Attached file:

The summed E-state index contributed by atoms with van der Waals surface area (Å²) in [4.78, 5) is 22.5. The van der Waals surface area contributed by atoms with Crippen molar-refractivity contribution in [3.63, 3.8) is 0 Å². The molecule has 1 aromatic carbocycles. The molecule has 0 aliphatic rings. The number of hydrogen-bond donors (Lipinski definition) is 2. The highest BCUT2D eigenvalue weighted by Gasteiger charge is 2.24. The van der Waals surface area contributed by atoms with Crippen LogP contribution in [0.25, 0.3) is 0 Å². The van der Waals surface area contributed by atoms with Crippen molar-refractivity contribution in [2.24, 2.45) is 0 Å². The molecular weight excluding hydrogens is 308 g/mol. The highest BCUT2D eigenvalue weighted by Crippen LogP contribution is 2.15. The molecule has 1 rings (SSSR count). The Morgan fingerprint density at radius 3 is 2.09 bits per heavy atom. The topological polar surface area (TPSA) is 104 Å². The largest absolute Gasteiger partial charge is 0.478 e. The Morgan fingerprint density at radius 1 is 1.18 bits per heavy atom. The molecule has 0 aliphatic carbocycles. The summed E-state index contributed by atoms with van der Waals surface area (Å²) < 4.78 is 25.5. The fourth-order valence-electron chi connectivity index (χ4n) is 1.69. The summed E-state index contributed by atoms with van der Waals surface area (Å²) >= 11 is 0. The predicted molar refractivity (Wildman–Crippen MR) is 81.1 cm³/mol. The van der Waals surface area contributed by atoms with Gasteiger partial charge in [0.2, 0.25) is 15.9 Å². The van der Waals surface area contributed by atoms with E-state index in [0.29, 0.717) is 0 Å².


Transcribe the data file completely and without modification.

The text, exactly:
The summed E-state index contributed by atoms with van der Waals surface area (Å²) in [4.78, 5) is 22.5. The van der Waals surface area contributed by atoms with Crippen molar-refractivity contribution in [3.63, 3.8) is 0 Å². The molecule has 1 aromatic carbocycles. The molecule has 0 aliphatic rings. The number of hydrogen-bond donors (Lipinski definition) is 2. The highest BCUT2D eigenvalue weighted by Gasteiger charge is 2.24. The van der Waals surface area contributed by atoms with Crippen LogP contribution in [0.25, 0.3) is 0 Å². The van der Waals surface area contributed by atoms with Crippen molar-refractivity contribution in [2.24, 2.45) is 0 Å². The molecular weight excluding hydrogens is 308 g/mol. The highest BCUT2D eigenvalue weighted by Crippen LogP contribution is 2.15. The molecule has 1 rings (SSSR count). The Morgan fingerprint density at radius 3 is 2.09 bits per heavy atom. The topological polar surface area (TPSA) is 104 Å². The largest absolute Gasteiger partial charge is 0.478 e. The Morgan fingerprint density at radius 1 is 1.18 bits per heavy atom. The molecule has 0 aliphatic carbocycles. The summed E-state index contributed by atoms with van der Waals surface area (Å²) < 4.78 is 25.5. The fourth-order valence-electron chi connectivity index (χ4n) is 1.69. The summed E-state index contributed by atoms with van der Waals surface area (Å²) >= 11 is 0. The predicted molar refractivity (Wildman–Crippen MR) is 81.1 cm³/mol. The van der Waals surface area contributed by atoms with Gasteiger partial charge in [0.2, 0.25) is 15.9 Å². The van der Waals surface area contributed by atoms with E-state index in [0.29, 0.717) is 0 Å².